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ISIS frees most of 300 captured Syrian workers, rights group says

The Islamic State group has released most of the 300 cement workers it abducted near Damascus after questioning them to find out who were Muslims and killing four who were members of the minority Druze sect, a Syrian opposition monitoring group said Saturday.

300 cement workers and contractors were abducted near Damascus after surprise attack on government forces

ISIS says it has executed four of the Syrian workers it captured on Thursday outside Damascus. (Reuters)

The Islamic State group has released most of the 300 cement workers it abducted near Damascus after questioning them to find out who were Muslims and killing four who were members of the minority Druze sect, a Syrian opposition monitoring group and a news agency linked to the extremists reported Saturday.

The reports came two days after ISIS abducted the cement workers and contractors from al-Badia Cement Company in Dumeir, just northeast of the capital, after a surprise attack on government forces.

The Britain-based Syrian Observatory for Human Rights said all those abducted have been released except for 30 people who were guards at the cement factory. It said the fate of the 30 is unknown.

The ISIS-affiliated Aamaq news agency said most of the 300 were released after questioning to determine their religion and whether they support the government. It said four workers who belonged to the minority Druze sect were killed and 20 pro-government gunmen are still being held.

The Druze, a 10th century offshoot of Shia Islam, made up about five per cent of Syria's pre-war population of 23 million people. Lebanon and Israel also have large Druze communities.

ISIS, a Sunni Muslim extremist group, considers all Shias to be heretics deserving death.

Aamaq also released a video from inside the cement plant, about 45 kilometers northeast of Damascus, showing trucks and bulldozers in the sprawling facility. Some fighters could be seen inside.

Clash in Syria's north

Government forces and insurgents meanwhile clashed near Handarat, just north of the northern city of Aleppo, Syria's largest, activists said. In the western part of Aleppo province, troops backed by Lebanon's Hezbollah fighters battled militants in Khan Touman and al-Ais, where insurgents last week killed more than two dozen Lebanese militants and government forces, according to activists and state media.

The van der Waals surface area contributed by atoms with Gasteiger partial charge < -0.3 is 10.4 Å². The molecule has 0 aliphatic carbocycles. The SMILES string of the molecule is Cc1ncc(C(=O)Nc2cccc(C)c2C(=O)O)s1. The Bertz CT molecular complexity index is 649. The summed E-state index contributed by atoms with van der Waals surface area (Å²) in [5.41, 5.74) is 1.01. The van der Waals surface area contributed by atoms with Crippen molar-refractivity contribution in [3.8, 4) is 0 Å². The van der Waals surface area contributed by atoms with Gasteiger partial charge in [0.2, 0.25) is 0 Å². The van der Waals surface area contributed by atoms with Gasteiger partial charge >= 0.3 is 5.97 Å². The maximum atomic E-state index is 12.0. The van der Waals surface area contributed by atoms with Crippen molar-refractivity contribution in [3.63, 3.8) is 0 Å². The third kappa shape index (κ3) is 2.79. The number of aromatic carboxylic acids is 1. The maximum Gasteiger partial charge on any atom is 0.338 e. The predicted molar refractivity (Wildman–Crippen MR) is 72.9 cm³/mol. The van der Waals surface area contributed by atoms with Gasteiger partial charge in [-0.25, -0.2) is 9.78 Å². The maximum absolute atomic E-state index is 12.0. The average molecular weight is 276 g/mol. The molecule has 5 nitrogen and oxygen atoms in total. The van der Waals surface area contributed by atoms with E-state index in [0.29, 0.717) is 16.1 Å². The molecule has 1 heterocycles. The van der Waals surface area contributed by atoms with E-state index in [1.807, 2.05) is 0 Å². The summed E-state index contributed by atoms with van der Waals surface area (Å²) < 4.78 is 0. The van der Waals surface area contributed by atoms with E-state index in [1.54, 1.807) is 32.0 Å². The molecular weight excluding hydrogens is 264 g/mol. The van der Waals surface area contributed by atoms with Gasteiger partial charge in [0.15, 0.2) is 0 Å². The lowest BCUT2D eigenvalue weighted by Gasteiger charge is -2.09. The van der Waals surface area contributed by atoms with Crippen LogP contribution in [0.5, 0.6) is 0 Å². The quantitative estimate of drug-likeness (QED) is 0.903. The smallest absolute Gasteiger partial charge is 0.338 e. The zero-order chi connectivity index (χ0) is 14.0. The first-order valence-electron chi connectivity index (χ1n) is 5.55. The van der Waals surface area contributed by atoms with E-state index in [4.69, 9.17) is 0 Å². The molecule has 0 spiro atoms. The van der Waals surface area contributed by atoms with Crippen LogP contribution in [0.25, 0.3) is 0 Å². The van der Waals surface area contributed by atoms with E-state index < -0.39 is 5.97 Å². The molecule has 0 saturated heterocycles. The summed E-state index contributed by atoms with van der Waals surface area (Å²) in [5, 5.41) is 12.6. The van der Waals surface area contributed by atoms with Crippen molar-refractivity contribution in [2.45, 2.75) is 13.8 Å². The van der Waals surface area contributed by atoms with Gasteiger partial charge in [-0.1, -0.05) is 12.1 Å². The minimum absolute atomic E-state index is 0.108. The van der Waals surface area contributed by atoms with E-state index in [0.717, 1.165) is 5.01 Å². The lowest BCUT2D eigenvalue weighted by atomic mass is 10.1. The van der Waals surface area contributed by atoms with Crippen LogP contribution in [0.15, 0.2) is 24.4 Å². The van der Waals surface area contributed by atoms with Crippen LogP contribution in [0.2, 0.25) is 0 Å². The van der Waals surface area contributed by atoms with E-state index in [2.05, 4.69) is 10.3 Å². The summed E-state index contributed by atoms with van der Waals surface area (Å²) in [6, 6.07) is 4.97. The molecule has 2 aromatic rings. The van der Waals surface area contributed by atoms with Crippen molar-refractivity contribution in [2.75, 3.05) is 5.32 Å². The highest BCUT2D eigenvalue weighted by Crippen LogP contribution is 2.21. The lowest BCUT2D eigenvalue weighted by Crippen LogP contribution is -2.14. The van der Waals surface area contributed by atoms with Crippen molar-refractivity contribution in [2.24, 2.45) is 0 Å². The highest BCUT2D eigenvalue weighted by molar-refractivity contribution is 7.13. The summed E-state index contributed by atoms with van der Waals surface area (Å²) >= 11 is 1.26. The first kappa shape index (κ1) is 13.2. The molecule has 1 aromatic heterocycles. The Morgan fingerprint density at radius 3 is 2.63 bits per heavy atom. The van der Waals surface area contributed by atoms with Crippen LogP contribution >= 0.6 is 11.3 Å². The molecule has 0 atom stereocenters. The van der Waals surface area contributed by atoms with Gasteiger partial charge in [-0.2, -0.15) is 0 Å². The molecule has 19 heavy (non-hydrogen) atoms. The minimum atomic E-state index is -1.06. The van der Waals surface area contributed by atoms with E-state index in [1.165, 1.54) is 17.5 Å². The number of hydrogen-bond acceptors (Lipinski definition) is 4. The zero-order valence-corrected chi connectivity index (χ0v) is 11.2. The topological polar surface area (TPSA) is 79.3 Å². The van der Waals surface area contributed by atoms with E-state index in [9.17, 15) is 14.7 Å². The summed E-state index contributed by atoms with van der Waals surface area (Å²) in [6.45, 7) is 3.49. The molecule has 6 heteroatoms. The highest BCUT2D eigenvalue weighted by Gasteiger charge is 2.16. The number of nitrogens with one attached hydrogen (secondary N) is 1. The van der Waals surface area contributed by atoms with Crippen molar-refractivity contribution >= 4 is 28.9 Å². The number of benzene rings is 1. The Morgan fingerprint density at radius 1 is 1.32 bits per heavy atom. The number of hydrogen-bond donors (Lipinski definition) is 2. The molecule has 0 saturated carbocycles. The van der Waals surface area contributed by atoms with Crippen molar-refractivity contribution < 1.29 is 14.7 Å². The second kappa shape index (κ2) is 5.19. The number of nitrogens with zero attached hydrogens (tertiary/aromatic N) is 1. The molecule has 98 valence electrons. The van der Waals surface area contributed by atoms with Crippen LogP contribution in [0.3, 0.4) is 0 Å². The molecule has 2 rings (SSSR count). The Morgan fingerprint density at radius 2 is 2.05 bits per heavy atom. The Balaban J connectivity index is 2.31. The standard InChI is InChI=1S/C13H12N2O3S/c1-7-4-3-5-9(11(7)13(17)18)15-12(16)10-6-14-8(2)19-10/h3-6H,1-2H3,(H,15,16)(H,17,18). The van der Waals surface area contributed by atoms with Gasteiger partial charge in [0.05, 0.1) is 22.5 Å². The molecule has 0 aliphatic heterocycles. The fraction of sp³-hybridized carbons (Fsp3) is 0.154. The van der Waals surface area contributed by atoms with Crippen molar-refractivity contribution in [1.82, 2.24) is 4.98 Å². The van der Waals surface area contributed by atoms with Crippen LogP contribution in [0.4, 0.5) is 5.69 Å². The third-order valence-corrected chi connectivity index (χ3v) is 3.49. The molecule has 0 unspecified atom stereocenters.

Elsewhere in northern Syria, a mine left behind by ISIS near the Kurdish town of Kobani killed at least four children and wounded several others late Friday. The Observatory said four children were killed and six wounded when the mine exploded in the village of Darb Hassan. State news agency SANA said six children were killed.

Kobani-based Kurdish official Idriss Naasan told The Associated Press that the children were shepherds who took their sheep and goats to graze in Darb Hassan on Friday. When they opened the door to a house, the mine exploded, killing four children and wounding the rest. He added that one is believed to have died of his wounds later.

Also in Syria's north, a senior official with al-Qaeda's local branch appeared in a video during which he denied reports by state media that he was killed in the northwestern province of Idlib. The Observatory also reported that Sheikh Abdullah al-Mheisny was not harmed.

"I will remain a thorn in your throat and my happiest day will be when I get martyred," al-Mheisny said in the video. The militant was wounded by a Russian airstrike in December in Latakia province.

A Saudi citizen, al-Mheisny had been fighting in northern Syria for months, serving both as a senior religious and military commander with the al-Qaeda branch, known as the Nusra Front.

Several top Nusra Front commanders have been recently killed in Syria by U.S. airstrikes.

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